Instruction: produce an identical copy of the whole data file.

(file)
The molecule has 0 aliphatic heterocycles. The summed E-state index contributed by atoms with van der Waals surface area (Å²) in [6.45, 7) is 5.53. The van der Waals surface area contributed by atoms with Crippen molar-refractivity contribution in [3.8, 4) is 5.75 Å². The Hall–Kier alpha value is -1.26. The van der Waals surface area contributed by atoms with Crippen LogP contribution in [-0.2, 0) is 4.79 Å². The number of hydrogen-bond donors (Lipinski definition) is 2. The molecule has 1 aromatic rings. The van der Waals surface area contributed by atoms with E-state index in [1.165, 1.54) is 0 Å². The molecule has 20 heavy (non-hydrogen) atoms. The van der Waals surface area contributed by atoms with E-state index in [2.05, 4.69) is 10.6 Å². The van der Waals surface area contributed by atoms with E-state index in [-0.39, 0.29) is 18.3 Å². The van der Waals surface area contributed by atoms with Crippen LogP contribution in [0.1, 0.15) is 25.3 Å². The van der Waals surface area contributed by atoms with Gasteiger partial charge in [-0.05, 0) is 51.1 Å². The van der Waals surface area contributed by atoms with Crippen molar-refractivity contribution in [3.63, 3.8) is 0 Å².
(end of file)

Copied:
The molecule has 0 aliphatic heterocycles. The summed E-state index contributed by atoms with van der Waals surface area (Å²) in [6.45, 7) is 5.53. The van der Waals surface area contributed by atoms with Crippen molar-refractivity contribution in [3.8, 4) is 5.75 Å². The Hall–Kier alpha value is -1.26. The van der Waals surface area contributed by atoms with Crippen LogP contribution in [-0.2, 0) is 4.79 Å². The number of hydrogen-bond donors (Lipinski definition) is 2. The molecule has 1 aromatic rings. The van der Waals surface area contributed by atoms with E-state index in [1.165, 1.54) is 0 Å². The molecule has 20 heavy (non-hydrogen) atoms. The van der Waals surface area contributed by atoms with E-state index in [2.05, 4.69) is 10.6 Å². The van der Waals surface area contributed by atoms with E-state index in [-0.39, 0.29) is 18.3 Å². The van der Waals surface area contributed by atoms with Crippen LogP contribution in [0.1, 0.15) is 25.3 Å². The van der Waals surface area contributed by atoms with Gasteiger partial charge in [-0.05, 0) is 51.1 Å². The van der Waals surface area contributed by atoms with Crippen molar-refractivity contribution in [3.63, 3.8) is 0 Å².